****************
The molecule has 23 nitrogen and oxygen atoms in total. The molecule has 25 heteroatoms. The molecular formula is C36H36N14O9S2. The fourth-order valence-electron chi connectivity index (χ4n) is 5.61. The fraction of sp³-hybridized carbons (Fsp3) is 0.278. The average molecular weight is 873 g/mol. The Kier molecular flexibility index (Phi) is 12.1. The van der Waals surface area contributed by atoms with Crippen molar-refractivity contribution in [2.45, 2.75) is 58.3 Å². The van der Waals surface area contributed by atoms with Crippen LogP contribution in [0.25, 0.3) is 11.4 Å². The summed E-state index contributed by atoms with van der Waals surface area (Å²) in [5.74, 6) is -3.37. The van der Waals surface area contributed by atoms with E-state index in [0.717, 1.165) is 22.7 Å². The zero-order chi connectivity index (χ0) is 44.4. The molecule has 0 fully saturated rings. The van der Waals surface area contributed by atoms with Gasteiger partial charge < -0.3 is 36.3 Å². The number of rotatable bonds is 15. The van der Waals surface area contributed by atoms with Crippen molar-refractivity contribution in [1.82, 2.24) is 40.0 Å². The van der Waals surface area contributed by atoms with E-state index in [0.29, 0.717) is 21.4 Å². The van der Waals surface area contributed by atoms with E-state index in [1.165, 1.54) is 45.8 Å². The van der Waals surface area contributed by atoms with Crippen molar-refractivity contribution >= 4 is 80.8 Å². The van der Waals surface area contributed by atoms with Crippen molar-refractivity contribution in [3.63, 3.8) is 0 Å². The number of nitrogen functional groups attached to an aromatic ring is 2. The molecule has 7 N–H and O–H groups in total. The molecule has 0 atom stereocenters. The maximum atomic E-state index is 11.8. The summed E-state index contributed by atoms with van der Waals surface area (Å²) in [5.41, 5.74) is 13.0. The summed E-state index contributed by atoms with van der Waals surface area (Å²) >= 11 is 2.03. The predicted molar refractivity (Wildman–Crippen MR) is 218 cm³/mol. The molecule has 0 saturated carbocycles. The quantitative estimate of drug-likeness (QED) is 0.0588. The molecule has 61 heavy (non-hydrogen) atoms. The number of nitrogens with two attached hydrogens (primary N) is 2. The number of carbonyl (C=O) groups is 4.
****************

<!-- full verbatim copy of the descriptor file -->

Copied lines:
The molecule has 23 nitrogen and oxygen atoms in total. The molecule has 25 heteroatoms. The molecular formula is C36H36N14O9S2. The fourth-order valence-electron chi connectivity index (χ4n) is 5.61. The fraction of sp³-hybridized carbons (Fsp3) is 0.278. The average molecular weight is 873 g/mol. The Kier molecular flexibility index (Phi) is 12.1. The van der Waals surface area contributed by atoms with Crippen molar-refractivity contribution in [2.45, 2.75) is 58.3 Å². The van der Waals surface area contributed by atoms with Crippen LogP contribution in [0.25, 0.3) is 11.4 Å². The summed E-state index contributed by atoms with van der Waals surface area (Å²) in [5.74, 6) is -3.37. The van der Waals surface area contributed by atoms with E-state index in [0.717, 1.165) is 22.7 Å². The zero-order chi connectivity index (χ0) is 44.4. The molecule has 0 fully saturated rings. The van der Waals surface area contributed by atoms with Gasteiger partial charge < -0.3 is 36.3 Å². The number of rotatable bonds is 15. The van der Waals surface area contributed by atoms with Crippen molar-refractivity contribution in [1.82, 2.24) is 40.0 Å². The van der Waals surface area contributed by atoms with E-state index in [0.29, 0.717) is 21.4 Å². The van der Waals surface area contributed by atoms with E-state index in [1.165, 1.54) is 45.8 Å². The van der Waals surface area contributed by atoms with Crippen molar-refractivity contribution >= 4 is 80.8 Å². The van der Waals surface area contributed by atoms with Crippen molar-refractivity contribution in [3.63, 3.8) is 0 Å². The number of nitrogen functional groups attached to an aromatic ring is 2. The molecule has 7 N–H and O–H groups in total. The molecule has 0 atom stereocenters. The maximum atomic E-state index is 11.8. The summed E-state index contributed by atoms with van der Waals surface area (Å²) in [5.41, 5.74) is 13.0. The summed E-state index contributed by atoms with van der Waals surface area (Å²) >= 11 is 2.03. The predicted molar refractivity (Wildman–Crippen MR) is 218 cm³/mol. The molecule has 0 saturated carbocycles. The quantitative estimate of drug-likeness (QED) is 0.0588. The molecule has 61 heavy (non-hydrogen) atoms. The number of nitrogens with two attached hydrogens (primary N) is 2. The number of carbonyl (C=O) groups is 4.